Need some breading for your chicken or a cup of flour for your favorite brownies? If you're all out, these flour substitute ideas are here to save the day!

bowls of gluten-free flour substitute, from Shelf Cooking

Flour is a pantry staple, but we all run out from time to time. And if you're new to gluten-free living, you might be looking for some ingredients swaps so you can still enjoy your favorite recipes.

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No matter the reason you need one, we've got a flour substitute option for you! From frying to baking, we'll show you how to swap in another ingredient if you need to. Ready to do this?!


breaded chicken breast, from Shelf Cooking

Are you planning a fish fry or whipping up some fried pork chops tonight? Before you rush to the store for more flour, try one of these substitutes:

  • Panko Bread Crumbs – Is there anything you can't do with panko bread crumbs?! Fry that chicken or those zucchini rounds in panko instead of flour.
  • Cracker Crumbs – Ritz? Saltines? Either way works! Crush those crackers, dredge your meat or fish in some egg, then coat in the cracker mixture and top with a little melted butter before sauteing, broiling, or frying.
  • Crushed Cereal – Here's the perfect way to put your leftover cereal crumbs to work! Place them in a plastic bag and hammer them into crumbs, or toss them in the food processor and then coat away. We suggest cornflakes or rice krispies!
  • Cornstarch – If you're breading chicken or pork, try a Korean-style batter. First, dredge your meat in an egg wash. Next, mix two parts cornstarch, one part water, and some salt and pepper, and coat your egg-dipped protein in that batter before frying.
  • Leftover Chips – Have leftover tortilla chips or stale potato chip crumbs? Use them to coat your meat before frying!

Now you're all set for frying, but what about baking? Oh, we've got more ideas for you, so keep on reading!


baking with a flour substitute, from Shelf Cooking

Whipping up some pancakes, brownies, or cookies? Try these flour substitutes:

  • Bisquick – All out of flour but stocked up on Bisquick? It makes a great flour substitute! Just use it in a one-to-one ratio. (P.S. Get some great Bisquick substitutes and a homemade recipe here!)
  • Bread Flour + Cake Flour – If you have bread flour and cake flour on hand, combine them in equal parts to make a flour substitute. If you measure by volume (with a measuring cup or spoon), be sure to spoon in and level off to get the ratios right.
  • DIY Rice Flour – If you have some white or brown rice in the pantry and a food processor on hand, you can make a quick batch of rice flour. Just grind or blend until you achieve a powdery flour-like consistency. This option just so happens to be gluten-free, too!
  • Potato Flakes – If you're baking biscuits or bread, you can use 1-2 tablespoons of dry potato flakes (aka instant mashed potatoes) in place of every cup of flour.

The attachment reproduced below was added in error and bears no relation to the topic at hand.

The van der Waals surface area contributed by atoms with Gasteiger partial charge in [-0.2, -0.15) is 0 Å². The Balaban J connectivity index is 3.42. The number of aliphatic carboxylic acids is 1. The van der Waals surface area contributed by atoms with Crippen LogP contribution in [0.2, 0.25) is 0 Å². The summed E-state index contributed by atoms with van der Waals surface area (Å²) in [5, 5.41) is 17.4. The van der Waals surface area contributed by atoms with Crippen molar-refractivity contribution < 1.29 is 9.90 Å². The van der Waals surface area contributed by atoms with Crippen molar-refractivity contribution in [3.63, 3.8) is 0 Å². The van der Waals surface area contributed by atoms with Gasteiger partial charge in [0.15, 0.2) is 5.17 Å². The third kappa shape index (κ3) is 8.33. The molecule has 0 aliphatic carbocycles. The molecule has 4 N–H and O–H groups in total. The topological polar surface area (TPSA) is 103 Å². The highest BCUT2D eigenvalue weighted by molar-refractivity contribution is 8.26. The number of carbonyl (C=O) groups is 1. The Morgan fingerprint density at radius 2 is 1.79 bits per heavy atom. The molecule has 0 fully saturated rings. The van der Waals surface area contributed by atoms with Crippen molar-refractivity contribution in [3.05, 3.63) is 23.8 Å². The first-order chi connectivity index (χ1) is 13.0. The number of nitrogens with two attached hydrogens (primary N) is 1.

• Jiffy Baking Mix – Have a box of Jiffy baking mix on hand? Swap that in using a one-to-one ratio!
  • Boxed Cake Mix – We love using boxed cake mix to make cookies! It's a great flour alternative for baking. Brownie mix works well, too.

Eleven flour substitutes down, and a few more to go! Need some gluten-free options? They're coming up next.


ingredients for gluten-free cookies, from Shelf Cooking

Baking or cooking for a gluten-free crowd? Here are three flour alternatives to try, along with tips for making the substitution seamless:

  • Almond Flour – If you're making cookies, cakes, muffins, or biscuits, almond flour is a great gluten-free option. Just use 3/4 cup in place of every one cup of flour.
  • Coconut Flour – Coconut flour absorbs a lot of moisture during baking, so if you use it, be sure to add two extra tablespoons of liquid for every two tablespoons of coconut flour.
  • Oat Flour – If you've got oatmeal in the pantry, you can turn it into flour! Just pop it in the blender and pulse until powdery. It's a lot lighter than all-purpose flour, so you'll need to use more, and it works best in recipes that call for eggs. The general rule of thumb is to use about 40% more oat flour than the all-purpose flour your recipe calls for. Here's an example: if your recipe calls for 1.25 cups of flour, you'd add half a cup for a total of 1.75 cups of oat flour.

You can buy oat flour, too, but it's way cheaper to make your own, so give it a go if you're trying to eat gluten-free on a budget!


Now you've got more than a dozen options ready to rescue your next batch of cookies or fried chicken!

Did we leave out your go-to flour substitute? If you've got more tips to share, please leave us a comment below!

Flour substitutes in bowls from Shelf Cooking.

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Flour power! ✌️